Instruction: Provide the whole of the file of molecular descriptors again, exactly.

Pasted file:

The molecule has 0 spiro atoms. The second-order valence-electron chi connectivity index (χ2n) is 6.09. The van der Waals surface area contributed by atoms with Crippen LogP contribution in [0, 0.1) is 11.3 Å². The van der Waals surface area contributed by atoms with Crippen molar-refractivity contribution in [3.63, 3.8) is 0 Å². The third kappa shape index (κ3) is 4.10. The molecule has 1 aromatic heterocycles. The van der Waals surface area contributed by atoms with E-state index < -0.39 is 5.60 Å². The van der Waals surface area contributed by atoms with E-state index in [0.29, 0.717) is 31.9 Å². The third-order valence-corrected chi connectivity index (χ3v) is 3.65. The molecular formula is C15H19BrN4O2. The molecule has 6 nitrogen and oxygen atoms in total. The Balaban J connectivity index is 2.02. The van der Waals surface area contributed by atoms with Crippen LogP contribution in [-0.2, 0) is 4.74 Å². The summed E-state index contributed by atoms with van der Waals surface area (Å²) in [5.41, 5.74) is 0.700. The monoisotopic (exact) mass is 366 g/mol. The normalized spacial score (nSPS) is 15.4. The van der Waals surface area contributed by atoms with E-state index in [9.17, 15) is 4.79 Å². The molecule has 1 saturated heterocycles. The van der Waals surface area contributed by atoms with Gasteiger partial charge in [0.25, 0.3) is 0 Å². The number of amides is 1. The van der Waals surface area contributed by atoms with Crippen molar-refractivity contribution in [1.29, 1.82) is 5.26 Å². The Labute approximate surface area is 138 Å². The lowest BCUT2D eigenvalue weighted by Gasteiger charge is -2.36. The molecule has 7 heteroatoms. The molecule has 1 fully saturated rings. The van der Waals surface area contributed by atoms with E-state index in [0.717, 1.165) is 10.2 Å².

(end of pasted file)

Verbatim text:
The molecule has 0 spiro atoms. The second-order valence-electron chi connectivity index (χ2n) is 6.09. The van der Waals surface area contributed by atoms with Crippen LogP contribution in [0, 0.1) is 11.3 Å². The van der Waals surface area contributed by atoms with Crippen molar-refractivity contribution in [3.63, 3.8) is 0 Å². The third kappa shape index (κ3) is 4.10. The molecule has 1 aromatic heterocycles. The van der Waals surface area contributed by atoms with E-state index < -0.39 is 5.60 Å². The van der Waals surface area contributed by atoms with E-state index in [0.29, 0.717) is 31.9 Å². The third-order valence-corrected chi connectivity index (χ3v) is 3.65. The molecular formula is C15H19BrN4O2. The molecule has 6 nitrogen and oxygen atoms in total. The Balaban J connectivity index is 2.02. The van der Waals surface area contributed by atoms with Crippen LogP contribution in [-0.2, 0) is 4.74 Å². The summed E-state index contributed by atoms with van der Waals surface area (Å²) in [5.41, 5.74) is 0.700. The monoisotopic (exact) mass is 366 g/mol. The normalized spacial score (nSPS) is 15.4. The van der Waals surface area contributed by atoms with E-state index in [9.17, 15) is 4.79 Å². The molecule has 1 saturated heterocycles. The van der Waals surface area contributed by atoms with Gasteiger partial charge in [0.25, 0.3) is 0 Å². The number of amides is 1. The van der Waals surface area contributed by atoms with Crippen molar-refractivity contribution in [1.29, 1.82) is 5.26 Å². The Labute approximate surface area is 138 Å². The lowest BCUT2D eigenvalue weighted by Gasteiger charge is -2.36. The molecule has 7 heteroatoms. The molecule has 1 fully saturated rings. The van der Waals surface area contributed by atoms with E-state index in [0.717, 1.165) is 10.2 Å².